Update, April 12: The city’s Police Accountability Board is urging the City Council to pump the brakes on choosing a police chief. The council has a closed session scheduled during a special meeting Thursday afternoon to discuss “public employee appointments,” specifically chief of police and fire chief.
It is unclear what action, if any, the council could ultimately take at Thursday’s meeting. When Interim Chief Jen Louis was up for confirmation as permanent chief in November, the matter was scheduled for a vote of the council in an open session at a regular meeting, not a closed session at a special meeting.
But the fact that the council is moving forward at all, with Louis the presumptive candidate, has given the Police Accountability Board pause. “As you know, our board is currently investigating the allegations brought to light by former BPD Officer Corey Shedoudy,” John E. Moore III, the board chair, wrote to Mayor Jesse Arreguín and the members of the council in a letter Wednesday. The board has “identified several policy and practice areas that need to be addressed,” Moore wrote.
Original, April 7: The city’s two top public safety agencies, currently led by interim chiefs, may have new management next week — or, at least, new titles for their management.
The City Council has scheduled a special meeting Thursday to discuss two appointments in closed session — chief of police and fire chief.
Interim police Chief Jen Louis, now entering her third year at the head of the department, was poised for full confirmation last year before a pair of scandals — one related to possible misconduct in the department’s bike squad, the other to years-old allegations against Louis herself — put the confirmation in peril.
Louis’s predecessor, former Chief Andrew Greenwood, retired March 12, 2021, and Louis was immediately installed as interim chief.
Interim Fire Chief David Sprague has led the Berkeley Fire Department since June, when outgoing Chief Abraham Roman retired from Berkeley and took a deputy chief position with the San Rafael Fire Department.
In November 2021, an outside firm, Los Gatos-based William Avery and Associates, began recruitment for a new police chief, a $25,400 contract, according to city records.
It is unclear if the firm or the city interviewed candidates other than Louis.
The City Council was scheduled to vote on confirming Louis to the position permanently in November 2022.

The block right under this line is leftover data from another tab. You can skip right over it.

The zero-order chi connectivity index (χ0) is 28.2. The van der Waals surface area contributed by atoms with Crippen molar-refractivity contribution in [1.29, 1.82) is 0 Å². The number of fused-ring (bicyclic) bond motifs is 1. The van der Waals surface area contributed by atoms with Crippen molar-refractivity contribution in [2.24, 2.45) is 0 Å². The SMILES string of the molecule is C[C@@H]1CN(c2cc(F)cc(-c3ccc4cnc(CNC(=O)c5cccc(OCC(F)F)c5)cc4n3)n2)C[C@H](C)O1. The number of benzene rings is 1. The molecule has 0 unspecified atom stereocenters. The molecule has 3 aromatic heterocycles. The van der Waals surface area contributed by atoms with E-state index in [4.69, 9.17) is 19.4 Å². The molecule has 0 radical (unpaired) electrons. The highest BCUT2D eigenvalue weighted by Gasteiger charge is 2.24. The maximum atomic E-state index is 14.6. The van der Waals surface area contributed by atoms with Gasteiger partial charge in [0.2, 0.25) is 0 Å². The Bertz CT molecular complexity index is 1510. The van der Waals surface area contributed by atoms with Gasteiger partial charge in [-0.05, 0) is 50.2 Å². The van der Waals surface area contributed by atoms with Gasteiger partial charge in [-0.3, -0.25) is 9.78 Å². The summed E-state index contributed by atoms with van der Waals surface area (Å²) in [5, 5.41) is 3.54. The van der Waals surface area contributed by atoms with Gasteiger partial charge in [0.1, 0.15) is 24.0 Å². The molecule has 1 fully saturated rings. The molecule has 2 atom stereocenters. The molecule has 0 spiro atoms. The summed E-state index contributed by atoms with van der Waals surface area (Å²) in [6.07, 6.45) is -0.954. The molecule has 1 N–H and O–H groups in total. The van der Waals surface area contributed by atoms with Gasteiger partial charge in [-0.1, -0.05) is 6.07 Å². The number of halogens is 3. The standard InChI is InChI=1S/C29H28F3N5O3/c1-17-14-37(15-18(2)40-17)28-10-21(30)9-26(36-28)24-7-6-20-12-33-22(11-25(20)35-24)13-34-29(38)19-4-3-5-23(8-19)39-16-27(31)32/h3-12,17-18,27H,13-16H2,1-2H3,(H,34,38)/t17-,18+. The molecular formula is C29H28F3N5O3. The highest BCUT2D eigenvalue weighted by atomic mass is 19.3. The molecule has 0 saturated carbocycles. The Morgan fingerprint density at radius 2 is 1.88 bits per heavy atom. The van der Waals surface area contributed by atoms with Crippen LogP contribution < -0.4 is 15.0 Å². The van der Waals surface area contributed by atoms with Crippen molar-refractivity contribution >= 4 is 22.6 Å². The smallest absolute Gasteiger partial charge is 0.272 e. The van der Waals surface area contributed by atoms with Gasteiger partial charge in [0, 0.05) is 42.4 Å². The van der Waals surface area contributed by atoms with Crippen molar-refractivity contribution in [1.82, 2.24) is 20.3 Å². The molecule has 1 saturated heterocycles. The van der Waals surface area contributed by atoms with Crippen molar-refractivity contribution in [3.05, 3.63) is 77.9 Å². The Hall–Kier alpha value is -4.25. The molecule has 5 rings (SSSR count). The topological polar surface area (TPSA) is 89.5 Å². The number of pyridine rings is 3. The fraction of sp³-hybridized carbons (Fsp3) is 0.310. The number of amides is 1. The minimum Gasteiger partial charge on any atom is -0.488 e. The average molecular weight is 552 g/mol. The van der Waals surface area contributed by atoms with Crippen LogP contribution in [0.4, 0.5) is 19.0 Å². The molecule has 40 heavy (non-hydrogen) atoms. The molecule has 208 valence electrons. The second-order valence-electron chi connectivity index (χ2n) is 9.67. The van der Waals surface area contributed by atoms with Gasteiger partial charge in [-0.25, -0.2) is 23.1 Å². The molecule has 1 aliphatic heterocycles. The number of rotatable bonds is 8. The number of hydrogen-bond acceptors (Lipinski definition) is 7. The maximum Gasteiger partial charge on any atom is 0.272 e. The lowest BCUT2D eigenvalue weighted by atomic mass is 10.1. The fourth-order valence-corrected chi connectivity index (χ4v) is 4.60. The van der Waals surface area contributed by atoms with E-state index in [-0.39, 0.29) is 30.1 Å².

On Nov. 10, five days before the scheduled vote, former police Officer Corey Shedoudy emailed texts purportedly shared between the department’s Downtown Task Force, and later its bike detail that appeared to show racially charged comments and derogatory remarks about homeless people from police Sgt. Darren Kacalek.
Shedoudy alleged that Kacalek had directed the unit to make 100 arrests a month, “using questionable legal tactics that included stop and frisk, probation searches with no reasonable suspicion of a crime, and a very loose interpretation of stay-away orders from UC Berkeley.”
City Manager Dee Williams-Ridley said at the time that Louis was unaware of the messages, or Shedoudy’s allegations that the bike unit had some form of quota system.
Shedoudy was fired in August 2021, just a few months after Louis moved from captain to interim chief.
Kacalek was put on paid leave following Shedoudy’s allegations and stepped down from his role as president of the Berkeley Police Association, the union that represents city officers.
The city hired an outside law firm, San Francisco-based Swanson and McNamara, to investigate the purported texts. It was not clear Friday whether that investigation had concluded.
In December, a report from the Los Angeles Times brought to light a 2017 sexual harassment complaint against Louis by a subordinate officer.
An investigator determined comments Louis had made violated the city’s policy on sexual harassment, according to the Times report.
Greenwood, still chief at the time, recommended a five-day suspension as discipline. Louis appealed that discipline to Wiliams-Ridley, who reduced it to a written reprimand for “unprofessional conduct.”
“The sexual harassment allegations made against me in 2017 were false,” Louis said in a written statement to Berkeleyside shortly after the Times report. “I was fully cleared five years ago after a thorough appeal hearing that included presentation of considerable witness evidence the investigator failed to include or obtain during his examination.”
City officials did not immediately say whether candidates other than Louis and Sprague are under consideration.
Through a spokesperson, the police department referred questions back to the city administration.
Sprague did not return a message requesting comment.